URGENT I'm FEMALE 44 NO KIDS NON SMOKER NON DRINKER, AND AT 13 underwent asap idiopathic scoliosis when it was found during school screenings in Cal and was a gymnast, My spine body size film sowed my spine as a full S shape and the Dr said i would be hunchback and or have breathing issues if not treated, I also was found a benign tibia large tumor removed during surgery and had endured a body cast for 10 ms post op . I was told no horse backs no skiing no falling on ice no running and to lift weight so off and on through yrs i was active at gyms
Other than my 1o yr f/up back in NYC at Bellevue scoliosis my Dr was Dr Gordon Engler head of juvenile scoliosis and he followed me up after my surgery was done by Scott Mubarak in UCSD, we moved back to NYC three mos post surgery for family help
I was symptom free from my fusion from T2 to L4 S1 till 2008 when while at work in my timeshare sales Job i got up after sitting over an hour and literally was unable to stand erect. It was searing pain i went home saw an Or tho surgeon in NV 2 days later had Mri's w contrast a scoliosis series and Ct scan and i was told i had severe facet arthrosis, DDD , severe extremity radiculopathy and severe flat back syndrome obvious to the naked eye too.
He showed me i could not erect myself with out bending my knees even then i couldn't stand erect fro more than 10 seconds if that. I had noticed i walked head down and craned forward to see where i was going but thought it was form long hrs as a rep sitting all day and not any pathology related
I did stepped PM including over 20 facet blocks epis and finally 2 painful radio frequency ablations that did not work .
I was taken out of work on LTD and have been on lots of pain meds and experienced neuropathic symptoms in left leg that would be pins needles and numbness in hands. A bit of radiating pain but the numb dead feeling was worse
About 6 months ago here in OC CA i noticed and told my PM that whee i sit on a toilet for longer than 3 minutes my entire leg and groin goes DEAD i try to stand and fall i literally cannot feel that left leg and the odd groin area feeling of being under anesthesia and no feeling would take minutes to go away after banging my leg or kicking and walking it off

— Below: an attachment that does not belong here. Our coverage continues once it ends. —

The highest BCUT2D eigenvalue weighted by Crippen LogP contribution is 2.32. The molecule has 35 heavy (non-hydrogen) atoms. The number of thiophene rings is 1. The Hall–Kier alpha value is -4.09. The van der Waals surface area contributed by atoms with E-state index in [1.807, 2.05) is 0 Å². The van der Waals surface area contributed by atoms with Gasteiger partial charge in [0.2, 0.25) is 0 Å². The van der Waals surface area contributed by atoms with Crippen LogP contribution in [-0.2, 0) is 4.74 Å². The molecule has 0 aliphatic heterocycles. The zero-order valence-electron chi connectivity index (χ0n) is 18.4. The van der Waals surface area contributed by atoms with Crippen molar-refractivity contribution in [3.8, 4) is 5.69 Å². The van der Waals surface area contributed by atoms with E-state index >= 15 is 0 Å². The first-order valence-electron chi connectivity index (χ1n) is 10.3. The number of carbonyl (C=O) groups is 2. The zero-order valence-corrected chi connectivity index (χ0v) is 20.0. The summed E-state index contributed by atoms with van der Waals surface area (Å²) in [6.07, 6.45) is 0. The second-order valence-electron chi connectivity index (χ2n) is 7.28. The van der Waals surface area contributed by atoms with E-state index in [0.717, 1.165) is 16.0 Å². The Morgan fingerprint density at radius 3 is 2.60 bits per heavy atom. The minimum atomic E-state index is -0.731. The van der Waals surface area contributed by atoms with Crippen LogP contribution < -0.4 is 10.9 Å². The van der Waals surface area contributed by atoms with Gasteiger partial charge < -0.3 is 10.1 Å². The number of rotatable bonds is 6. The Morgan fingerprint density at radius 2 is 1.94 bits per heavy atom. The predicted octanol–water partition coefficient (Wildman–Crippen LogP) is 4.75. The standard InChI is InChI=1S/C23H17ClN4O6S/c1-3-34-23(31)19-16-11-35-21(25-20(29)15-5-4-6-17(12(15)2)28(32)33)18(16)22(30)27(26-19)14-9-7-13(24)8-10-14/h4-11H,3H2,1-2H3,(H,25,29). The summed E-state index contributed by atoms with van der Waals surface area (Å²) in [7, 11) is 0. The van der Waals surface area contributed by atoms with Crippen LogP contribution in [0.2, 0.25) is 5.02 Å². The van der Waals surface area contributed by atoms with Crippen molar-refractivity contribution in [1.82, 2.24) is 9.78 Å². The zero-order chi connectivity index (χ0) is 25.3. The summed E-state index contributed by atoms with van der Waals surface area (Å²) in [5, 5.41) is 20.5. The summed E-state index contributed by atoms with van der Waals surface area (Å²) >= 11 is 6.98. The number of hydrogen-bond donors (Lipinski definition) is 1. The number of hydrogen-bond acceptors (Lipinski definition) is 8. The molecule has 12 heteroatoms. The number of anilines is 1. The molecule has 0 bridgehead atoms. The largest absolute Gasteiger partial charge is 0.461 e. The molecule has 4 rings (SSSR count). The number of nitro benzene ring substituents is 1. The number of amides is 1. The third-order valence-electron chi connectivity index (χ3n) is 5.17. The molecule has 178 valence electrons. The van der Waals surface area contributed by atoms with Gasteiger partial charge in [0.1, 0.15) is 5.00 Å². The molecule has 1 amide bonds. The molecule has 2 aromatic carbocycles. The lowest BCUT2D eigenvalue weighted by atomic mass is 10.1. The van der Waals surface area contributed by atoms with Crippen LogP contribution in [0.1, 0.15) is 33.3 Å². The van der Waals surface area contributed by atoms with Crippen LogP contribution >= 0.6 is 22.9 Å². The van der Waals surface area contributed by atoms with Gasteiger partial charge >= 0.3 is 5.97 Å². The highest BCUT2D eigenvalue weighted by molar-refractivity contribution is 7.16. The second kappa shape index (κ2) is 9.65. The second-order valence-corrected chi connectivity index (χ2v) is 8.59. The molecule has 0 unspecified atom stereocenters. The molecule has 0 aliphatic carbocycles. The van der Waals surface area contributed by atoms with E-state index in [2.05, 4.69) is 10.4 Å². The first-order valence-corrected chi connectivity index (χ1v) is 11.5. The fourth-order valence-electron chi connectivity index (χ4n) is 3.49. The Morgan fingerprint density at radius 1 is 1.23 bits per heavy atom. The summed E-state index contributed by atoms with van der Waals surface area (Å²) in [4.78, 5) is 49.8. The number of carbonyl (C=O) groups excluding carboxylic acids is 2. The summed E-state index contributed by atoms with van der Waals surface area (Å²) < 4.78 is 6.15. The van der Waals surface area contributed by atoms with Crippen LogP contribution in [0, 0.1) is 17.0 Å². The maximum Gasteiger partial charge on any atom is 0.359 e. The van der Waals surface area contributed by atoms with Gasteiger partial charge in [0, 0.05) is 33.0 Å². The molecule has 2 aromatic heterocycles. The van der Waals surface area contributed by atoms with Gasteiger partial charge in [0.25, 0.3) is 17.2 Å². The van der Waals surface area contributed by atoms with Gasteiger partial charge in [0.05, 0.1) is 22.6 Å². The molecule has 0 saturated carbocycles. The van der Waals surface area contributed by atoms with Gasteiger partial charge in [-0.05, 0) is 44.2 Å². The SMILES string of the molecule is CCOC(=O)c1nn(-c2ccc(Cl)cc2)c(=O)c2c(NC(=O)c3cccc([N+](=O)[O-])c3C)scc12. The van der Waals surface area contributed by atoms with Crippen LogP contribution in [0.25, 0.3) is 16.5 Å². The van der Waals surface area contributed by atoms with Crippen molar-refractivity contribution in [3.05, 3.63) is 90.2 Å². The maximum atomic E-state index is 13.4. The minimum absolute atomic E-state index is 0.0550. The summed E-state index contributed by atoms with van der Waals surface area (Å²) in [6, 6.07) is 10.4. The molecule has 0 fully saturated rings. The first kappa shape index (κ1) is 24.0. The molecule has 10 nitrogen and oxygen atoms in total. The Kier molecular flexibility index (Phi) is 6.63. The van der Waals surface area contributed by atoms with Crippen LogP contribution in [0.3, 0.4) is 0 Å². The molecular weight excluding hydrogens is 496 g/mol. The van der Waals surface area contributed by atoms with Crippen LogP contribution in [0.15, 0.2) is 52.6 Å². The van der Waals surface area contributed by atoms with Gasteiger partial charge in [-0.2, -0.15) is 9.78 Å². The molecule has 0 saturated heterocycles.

THese symptoms were very odd and not acceptable then i noticed although i am very insomniac. cant sleep more than 3 hrs, i found i lost the feelings OR THE need to urinate or move bowels .
Id get a slight Full bladder feeling and sit on the toilet running water , to try to get myself to pee. I have sat till my leg is completely dead and kept my finger under cold water waiting.
I had the sensation i needed to urinate but finally after 3-8 minutes IT would trickle out urine and never felt i was emptying the bladder.
I admit, i don't eat, i stopped eating real food 2 yrs ago, I HAVE NO APPETITE, i am complicated further since in 09 i was admitted for 6 pulmonary embolisms and was kept in CRIT CARE for 8 days released into hospice with oxygen for 5 months and would get heparin ivs for 5 months
AFTER being studied my in hospital HEMO oncologist for the PEs he did genetic testing and found i had a rare mutation in my blood called MTHFR and it literally changes my INR levels on a daily basis
IN 2 yrs i have never had a normal INR range of 2.0 -3.0 BUT 3 times in 2 yrs I'm always on the thick side , he upped my coumadin to 12.5 mg of coumadin then i started bleeding in Oct 2010 out of my ears, nose wrists and ankles through pores he told me to go to Hoagg since the laB would take 3 days for results and the phlEBOTOMIST said i was at 9.0 for my INR !!!
i GOT ANGRY ILL ADMIT, the hemo dr said at least you wont get any chance of PEs now. He lowered my coumadin and that was the last time i had my blood tests and stopped seeing him..
SO a few times my calves have gotten painful and hard i know that is symptoms of another clot maybe but then went away fast
NOW Present DAY
I mentioned to my Pain Dr the increased left leg dead feeling and I'm doing a new CT and rib fracture rule out film done too since i had broke the 9 and 10th rib in 03 and Broke 2 toes very easily by hitting a coffee table in JAN that are still healing , its attributed to my overall lack of a healthful eating and lack of vitamins and calcium.
I use a walker cannot uphold my torso for 2 yrs and i also upon exam last year MY DR noted i lost all lower extremity reflexes in knees and ankles and desensitized upper arm feelings.
I googled my symptoms and CAUDIA EQUNIA CAME UP AS A POTENTIAL DISEASE I MAY HAVE AND READING THE SYMPYOMS ARE EXACLTY WHAT IM DEALING WITH
I READ , ONE MUST GET TO A EMERGENCY ROOM WITHIN 48 HRS OF SYMPTOMS PRESENTING FOR A BETTER FIX OUTCOME TO THIS IMMEDIATE NEEDED SURGERY.